Liked by 1 person

  1. Though I still don’t feel a strong pull to the Superman stories, I do think this artwork looks fantastic. Boldly colored and beautifully drawn. One comment you made about rotating the graphic novel to better appreciate that sequence reminded me of David Mack’s Kabuki series, likely my all-time favorite comic series. Granted, it doesn’t look anything like this one, but he wrote and illustrated many of the comics such that you almost have to rotate as you read, with both artwork and text all over the place. I’ve always found that series very unusual and unique in the comics world. Check it out if you haven’t already.

    Liked by 1 person

    1. If I were to recommend Superman stories, I would probably aim for self-contained stories (some you might have seen pass on my blog previously) instead of these long-running series though hahah

      Ohhhh! I have a copy of the first volume of that one and now I really look forward to it! I’m really glad that you’ve given your seal of approval, Todd! 😀


      1. Yeah, I suspect I might enjoy the standalone stories, especially some of the more personal ones you’ve talked about. With Kabuki, I think the first volume was a little more typically drawn for that era, in black and white. I think it was with volume 2 he started really getting creative, integrating his style of color multimedia artwork instead of making it look like a typical comic. I loved the stories in all, but it was really his creative artwork that I most enjoy. I liked it so much, in addition to owning most of it in either trade paperback or comic form, I also invested in the 4 volume hardback library editions that collect it all together. I’ve been wanting to reread them for a while now. I just hope you enjoy it even a fraction of what I do. 🙂

        Liked by 1 person

      2. Now, there’s no denying how much of a fan you are of the author’s work on that series! I’m going to try and squeeze it in as a priority read next month now. Thanks for sharing your thoughts on it! I’ll definitely keep in mind its abstract originality. 😀


  2. Huh, this time your review is much more enthusiastic than your 3 stars would indicate. Besides the fact that there are already three generations of Supermen, which for my tastes is two too many 😜, what did you find not to your liking?

    Liked by 1 person

    1. Hahaha it’s because of how unconvinced I am by the revamping that Bendis executes in this series. He changes a lot of things a bit brutally and they aren’t all that refreshing. They are, however, necessary for his big plans for Superman but they aren’t always that fascinating. I also find that having almost 3 different stories in this was a bit too much for what was intended to happen! 😛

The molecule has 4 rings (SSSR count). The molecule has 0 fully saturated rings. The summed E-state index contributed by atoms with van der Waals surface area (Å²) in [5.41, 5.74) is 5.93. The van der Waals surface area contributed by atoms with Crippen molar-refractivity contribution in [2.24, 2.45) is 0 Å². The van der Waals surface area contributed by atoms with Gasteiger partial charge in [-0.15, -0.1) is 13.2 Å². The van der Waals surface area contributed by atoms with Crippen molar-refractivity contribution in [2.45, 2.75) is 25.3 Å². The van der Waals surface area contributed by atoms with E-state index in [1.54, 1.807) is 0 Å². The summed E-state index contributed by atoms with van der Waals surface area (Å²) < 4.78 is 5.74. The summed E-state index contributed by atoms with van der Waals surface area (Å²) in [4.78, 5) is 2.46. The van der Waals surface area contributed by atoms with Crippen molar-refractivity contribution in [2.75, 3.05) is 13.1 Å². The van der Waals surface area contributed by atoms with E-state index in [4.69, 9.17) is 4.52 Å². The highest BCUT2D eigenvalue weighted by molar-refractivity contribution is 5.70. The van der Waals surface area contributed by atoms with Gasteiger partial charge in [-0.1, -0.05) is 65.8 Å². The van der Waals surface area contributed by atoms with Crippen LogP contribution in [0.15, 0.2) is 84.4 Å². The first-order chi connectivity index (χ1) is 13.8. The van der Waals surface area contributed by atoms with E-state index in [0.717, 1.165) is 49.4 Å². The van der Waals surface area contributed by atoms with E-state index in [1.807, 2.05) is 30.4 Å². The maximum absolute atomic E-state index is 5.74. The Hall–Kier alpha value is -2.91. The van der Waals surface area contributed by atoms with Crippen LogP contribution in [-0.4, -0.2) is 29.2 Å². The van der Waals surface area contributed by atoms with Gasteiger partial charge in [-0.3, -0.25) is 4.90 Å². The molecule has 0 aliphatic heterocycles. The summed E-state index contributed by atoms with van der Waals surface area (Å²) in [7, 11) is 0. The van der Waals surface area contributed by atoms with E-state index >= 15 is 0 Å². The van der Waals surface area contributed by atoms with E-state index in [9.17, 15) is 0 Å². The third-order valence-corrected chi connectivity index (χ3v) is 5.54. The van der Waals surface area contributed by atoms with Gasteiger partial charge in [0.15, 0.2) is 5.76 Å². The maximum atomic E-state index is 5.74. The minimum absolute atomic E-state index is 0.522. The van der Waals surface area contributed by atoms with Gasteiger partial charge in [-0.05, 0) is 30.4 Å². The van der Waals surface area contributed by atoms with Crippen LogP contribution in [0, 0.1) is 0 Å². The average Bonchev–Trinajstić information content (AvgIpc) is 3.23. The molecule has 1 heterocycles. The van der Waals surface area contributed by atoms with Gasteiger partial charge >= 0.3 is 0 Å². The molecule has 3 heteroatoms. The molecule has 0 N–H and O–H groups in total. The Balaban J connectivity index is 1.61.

3. Superb write-up my friend, it’s enjoyable for me to read your thoughts on Bendis’s Superman and I’m glad that they’re, for the most part, favourable. I know you’re not as taken with the Unity Saga story from Superman in comparison to the Action Comics run but, still, at least it hasn’t been totally un-worthwhile for you.

    I’m going to be very interested to see what you think of the next Superman volume since Bendis takes an even riskier leap in the lore of the character. I get that his ideas aren’t working for everyone but I definitely feel that any decades old comic character needs a little shake-up from time to time, it keeps things fresh and interesting…you always know that the next writer will simply reset the board, so to speak!

    Liked by 1 person

    1. Thanks, Chris! I’m glad that he’s trying to do something new and refreshing with Superman but I’m not that sold with his ideas in this Superman series, whether it’s his Doomsday-looking villain or his aged-Jon Kent. It’s not bad, it’s definitely necessary, but it’s not completely mind-blowing. I feel like there’s a bit too much that’s rushed, especially in this larger volume. The fact that it also sort of diverges from Superman and overly focuses on Jon Kent was a bit disappointing since I liked the idea of looking into Superman’s frustration over losing years of experience with his son! Looking forward to find out what he plans to do in the next volume though. Nothing was really teased at all in volume 2, leaving volume 3 a clean slate for whatever’s next! 😮

      Liked by 1 person

  4. But then…why three stars only???? On a side note the clueless girl that I am had no idea that Superman had a son!!!

    Liked by 1 person

    1. I’m just not sold by all these changes he’s made, even if they are somewhat necessary if he’s to create anything “new” with a character like Superman. It’s why I’m unable to rate this higher than what I scored it. I enjoyed it but need to see more of what’s to come to really say that it paid off in the end hahaha Thanks for reading, Caroline! 😀

      Liked by 1 person